Marvel’s knack for using new and up-and-coming directors continues with a young man named Sam Raimi who I think has a bright future ahead of him. Ho ho. For some Raimi perhaps isn’t the first name that springs to mind but he’s the perfect choice here, though oddly that’s less down to his experience of big budget superhero movies (three Spidey films) and more down to his horror roots, because make no mistake, in many ways The Multiverse of Madness is a horror film, and the longer it goes on the less MCU it feels and the more Evil Dead (albeit a heavily sanitised, kiddie friendly Evil Dead! We’re talking Army of Darkness here not the first one!)

I’ve always been pretty up-front that initially I wasn’t sure about Cumberbatch as Strange, but he’s really grown into the role, and grown in my estimation, which is just as well as he seems to be one of the main focal points of the MCU’s newest phase. The accent still feels a little off at times, but he’s left the cold Strange of the first film behind and, along with in Far from Home, turned into something of a father figure, first for Peter Parker and now for America Chavez. Cumberbatch is also clearly having a lot of fun with the role. Plus, the fact that Cumberbatch is such a good actor means you’re never 100% sure you can trust him. He’s still a little vain, a little arrogant, all of which adds to the allure of the character, and makes it all the easier to imagine other universes where that vanity tips him over the edge into becoming something far darker.

However good Cumberbatch is however, this film belongs to Elizabeth Olsen. Fresh from an amazing performance in WandaVision, Olsen is incredible. Yes she’s the bad guy, but her rationale elevates her above most antagonists, and much as she did in WandaVision she gets to act every ounce of Wanda’s grief and pain and longing. The Academy won’t care of course, but I’m pretty sure there are some universes out there where her performance would get her an Oscar nod.

If there’s one thing Marvel has been guilty of its wasting talented actresses. Thankfully they seem to be putting this right. We’ll soon have Natalie Portman going all God of Thunder on us, and here Rachel McAdams finally gets something to sink her teeth into as an alternate Christine. 

Benedict Wong is rapidly becoming the glue that holds the MCU together, it’s just a shame that Wong might never get his own movie. He does get more to do here than he has in some of his recent cameo appearances at least.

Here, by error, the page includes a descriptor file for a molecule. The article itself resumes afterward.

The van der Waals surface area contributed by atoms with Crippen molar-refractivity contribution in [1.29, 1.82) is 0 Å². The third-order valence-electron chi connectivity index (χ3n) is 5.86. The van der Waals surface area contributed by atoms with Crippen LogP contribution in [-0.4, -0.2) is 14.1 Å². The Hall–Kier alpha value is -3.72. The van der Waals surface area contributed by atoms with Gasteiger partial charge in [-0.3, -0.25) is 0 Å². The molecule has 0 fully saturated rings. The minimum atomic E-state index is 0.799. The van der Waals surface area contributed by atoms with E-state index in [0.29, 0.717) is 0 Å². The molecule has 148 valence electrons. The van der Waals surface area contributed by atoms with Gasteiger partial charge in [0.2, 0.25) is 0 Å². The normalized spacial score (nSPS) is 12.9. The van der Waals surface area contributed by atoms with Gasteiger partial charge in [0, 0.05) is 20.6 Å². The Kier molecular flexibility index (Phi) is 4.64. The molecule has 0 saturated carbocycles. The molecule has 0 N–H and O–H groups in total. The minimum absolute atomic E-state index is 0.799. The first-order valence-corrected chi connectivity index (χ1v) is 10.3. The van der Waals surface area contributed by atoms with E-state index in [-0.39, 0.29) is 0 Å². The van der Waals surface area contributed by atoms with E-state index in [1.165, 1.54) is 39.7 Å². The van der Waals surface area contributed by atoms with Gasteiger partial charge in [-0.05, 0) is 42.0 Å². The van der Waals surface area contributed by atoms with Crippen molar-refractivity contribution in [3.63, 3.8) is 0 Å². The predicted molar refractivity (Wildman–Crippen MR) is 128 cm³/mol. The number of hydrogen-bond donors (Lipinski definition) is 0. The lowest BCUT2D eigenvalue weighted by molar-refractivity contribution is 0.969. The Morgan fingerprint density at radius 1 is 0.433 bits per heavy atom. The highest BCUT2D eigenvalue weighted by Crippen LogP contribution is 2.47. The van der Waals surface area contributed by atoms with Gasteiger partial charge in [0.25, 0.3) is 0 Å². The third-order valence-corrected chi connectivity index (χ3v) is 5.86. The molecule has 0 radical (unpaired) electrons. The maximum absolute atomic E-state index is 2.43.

Gomez is very engaging as America and I’m guessing we’ll see her again. It’s always nice to see Ejiofor, here as an alternate version of Mordo, though as with the first Doctor Strange film, again you feel that the MCU hasn’t figured out the best use of his talents.

There are a few other cameos, alternate versions of characters we know, or even new heroes we’ve yet to see in the MCU. There’s no need to spoil their presences here, though chances are you might already know about a few, and one is very obvious from the trailers. Suffice to say there’s a certain person with a shield I’m hoping to see again one day in some shape or form.

So, all in all I thought this was a very good film, and it seems to have gone down well with audience as well. My only concern was whether you had to have seen the Marvel tv shows WandaVision and What if…? In order to enjoy it? Maybe not, although I think seeing both heightened my enjoyment. Some people have said this film throws the Wanda of WandaVision under the bus but I’m not sure it does. It may have looked like Wanda had come to terms with her grief, but that was before she started studying the Darkhold. I really do hope this isn’t the last we see of Wanda, and I also hope that next time out Scarlet Witch gets to be on the side of angels.

I’ve also seen people complaining that we don’t really get a multitude of multiverses—most of the action takes place in just two—but I think that works to the film’s advantage. Things could have got very confusing.

Raimi’s direction is flawless. He’s comfortable with special effects and a big budget, but some of the jump scares he gives us are very old school, and in particular Wanda possessing an alternate version of herself if creepy as anything.

 For all that people claim MCU films are cookie cutter and all alike, well this one for sure isn’t. I certainly didn’t expect that the final battle would be between Wanda and…well, you’ll find out.

Funny, inventive, action packed and full to the brim with excellent performances, this is top tier Marvel.

Give this woman an Oscar now!